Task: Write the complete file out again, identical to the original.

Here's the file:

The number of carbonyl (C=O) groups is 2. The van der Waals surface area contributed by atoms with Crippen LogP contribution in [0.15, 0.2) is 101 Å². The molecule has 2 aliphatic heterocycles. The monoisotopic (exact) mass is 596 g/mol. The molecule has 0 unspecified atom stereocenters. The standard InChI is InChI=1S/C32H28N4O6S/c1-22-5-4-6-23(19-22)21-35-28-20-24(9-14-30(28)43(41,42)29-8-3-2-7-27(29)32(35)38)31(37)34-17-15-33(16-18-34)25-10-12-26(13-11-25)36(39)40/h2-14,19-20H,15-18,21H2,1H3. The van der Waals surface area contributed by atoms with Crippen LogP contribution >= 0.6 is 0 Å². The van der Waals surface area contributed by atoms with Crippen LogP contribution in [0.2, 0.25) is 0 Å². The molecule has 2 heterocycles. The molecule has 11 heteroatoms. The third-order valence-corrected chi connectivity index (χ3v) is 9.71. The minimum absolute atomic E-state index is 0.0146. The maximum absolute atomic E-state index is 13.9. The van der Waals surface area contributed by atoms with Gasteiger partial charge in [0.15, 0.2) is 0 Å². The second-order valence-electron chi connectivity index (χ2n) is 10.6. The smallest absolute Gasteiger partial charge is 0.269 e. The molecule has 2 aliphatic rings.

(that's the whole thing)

The number of carbonyl (C=O) groups is 2. The van der Waals surface area contributed by atoms with Crippen LogP contribution in [0.15, 0.2) is 101 Å². The molecule has 2 aliphatic heterocycles. The monoisotopic (exact) mass is 596 g/mol. The molecule has 0 unspecified atom stereocenters. The standard InChI is InChI=1S/C32H28N4O6S/c1-22-5-4-6-23(19-22)21-35-28-20-24(9-14-30(28)43(41,42)29-8-3-2-7-27(29)32(35)38)31(37)34-17-15-33(16-18-34)25-10-12-26(13-11-25)36(39)40/h2-14,19-20H,15-18,21H2,1H3. The van der Waals surface area contributed by atoms with Crippen LogP contribution >= 0.6 is 0 Å². The van der Waals surface area contributed by atoms with Crippen LogP contribution in [0.2, 0.25) is 0 Å². The molecule has 2 heterocycles. The molecule has 11 heteroatoms. The third-order valence-corrected chi connectivity index (χ3v) is 9.71. The minimum absolute atomic E-state index is 0.0146. The maximum absolute atomic E-state index is 13.9. The van der Waals surface area contributed by atoms with Gasteiger partial charge in [0.15, 0.2) is 0 Å². The second-order valence-electron chi connectivity index (χ2n) is 10.6. The smallest absolute Gasteiger partial charge is 0.269 e. The molecule has 2 aliphatic rings.